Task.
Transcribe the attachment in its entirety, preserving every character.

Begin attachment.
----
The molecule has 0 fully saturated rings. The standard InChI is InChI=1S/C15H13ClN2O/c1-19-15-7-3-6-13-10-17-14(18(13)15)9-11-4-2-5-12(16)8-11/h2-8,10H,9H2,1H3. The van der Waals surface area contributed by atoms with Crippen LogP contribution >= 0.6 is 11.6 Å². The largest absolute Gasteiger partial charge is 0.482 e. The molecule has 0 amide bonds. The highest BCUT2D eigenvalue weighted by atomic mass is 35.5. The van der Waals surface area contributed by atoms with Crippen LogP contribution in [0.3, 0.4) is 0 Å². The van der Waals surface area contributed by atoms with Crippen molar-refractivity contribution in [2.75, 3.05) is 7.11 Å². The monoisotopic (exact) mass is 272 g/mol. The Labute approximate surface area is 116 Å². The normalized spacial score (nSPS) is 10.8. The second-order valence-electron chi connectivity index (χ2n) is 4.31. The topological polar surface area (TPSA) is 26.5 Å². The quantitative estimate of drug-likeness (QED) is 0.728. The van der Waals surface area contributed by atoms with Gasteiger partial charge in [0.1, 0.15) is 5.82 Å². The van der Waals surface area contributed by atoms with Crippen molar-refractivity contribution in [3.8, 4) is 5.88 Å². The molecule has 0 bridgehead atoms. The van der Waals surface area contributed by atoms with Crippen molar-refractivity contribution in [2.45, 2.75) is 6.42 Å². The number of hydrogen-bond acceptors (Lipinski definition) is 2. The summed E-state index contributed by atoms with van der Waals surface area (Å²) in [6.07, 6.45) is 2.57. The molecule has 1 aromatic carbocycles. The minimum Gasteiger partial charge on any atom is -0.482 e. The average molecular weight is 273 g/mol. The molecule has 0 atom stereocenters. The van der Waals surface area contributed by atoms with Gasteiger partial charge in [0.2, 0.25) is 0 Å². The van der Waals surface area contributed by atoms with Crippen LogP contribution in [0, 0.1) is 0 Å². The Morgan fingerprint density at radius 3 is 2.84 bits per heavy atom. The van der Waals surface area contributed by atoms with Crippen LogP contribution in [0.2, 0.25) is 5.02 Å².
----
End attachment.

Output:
The molecule has 0 fully saturated rings. The standard InChI is InChI=1S/C15H13ClN2O/c1-19-15-7-3-6-13-10-17-14(18(13)15)9-11-4-2-5-12(16)8-11/h2-8,10H,9H2,1H3. The van der Waals surface area contributed by atoms with Crippen LogP contribution >= 0.6 is 11.6 Å². The largest absolute Gasteiger partial charge is 0.482 e. The molecule has 0 amide bonds. The highest BCUT2D eigenvalue weighted by atomic mass is 35.5. The van der Waals surface area contributed by atoms with Crippen LogP contribution in [0.3, 0.4) is 0 Å². The van der Waals surface area contributed by atoms with Crippen molar-refractivity contribution in [2.75, 3.05) is 7.11 Å². The monoisotopic (exact) mass is 272 g/mol. The Labute approximate surface area is 116 Å². The normalized spacial score (nSPS) is 10.8. The second-order valence-electron chi connectivity index (χ2n) is 4.31. The topological polar surface area (TPSA) is 26.5 Å². The quantitative estimate of drug-likeness (QED) is 0.728. The van der Waals surface area contributed by atoms with Gasteiger partial charge in [0.1, 0.15) is 5.82 Å². The van der Waals surface area contributed by atoms with Crippen molar-refractivity contribution in [3.8, 4) is 5.88 Å². The molecule has 0 bridgehead atoms. The van der Waals surface area contributed by atoms with Crippen molar-refractivity contribution in [2.45, 2.75) is 6.42 Å². The number of hydrogen-bond acceptors (Lipinski definition) is 2. The summed E-state index contributed by atoms with van der Waals surface area (Å²) in [6.07, 6.45) is 2.57. The molecule has 1 aromatic carbocycles. The minimum Gasteiger partial charge on any atom is -0.482 e. The average molecular weight is 273 g/mol. The molecule has 0 atom stereocenters. The van der Waals surface area contributed by atoms with Gasteiger partial charge in [0.2, 0.25) is 0 Å². The van der Waals surface area contributed by atoms with Crippen LogP contribution in [0, 0.1) is 0 Å². The Morgan fingerprint density at radius 3 is 2.84 bits per heavy atom. The van der Waals surface area contributed by atoms with Crippen LogP contribution in [0.2, 0.25) is 5.02 Å².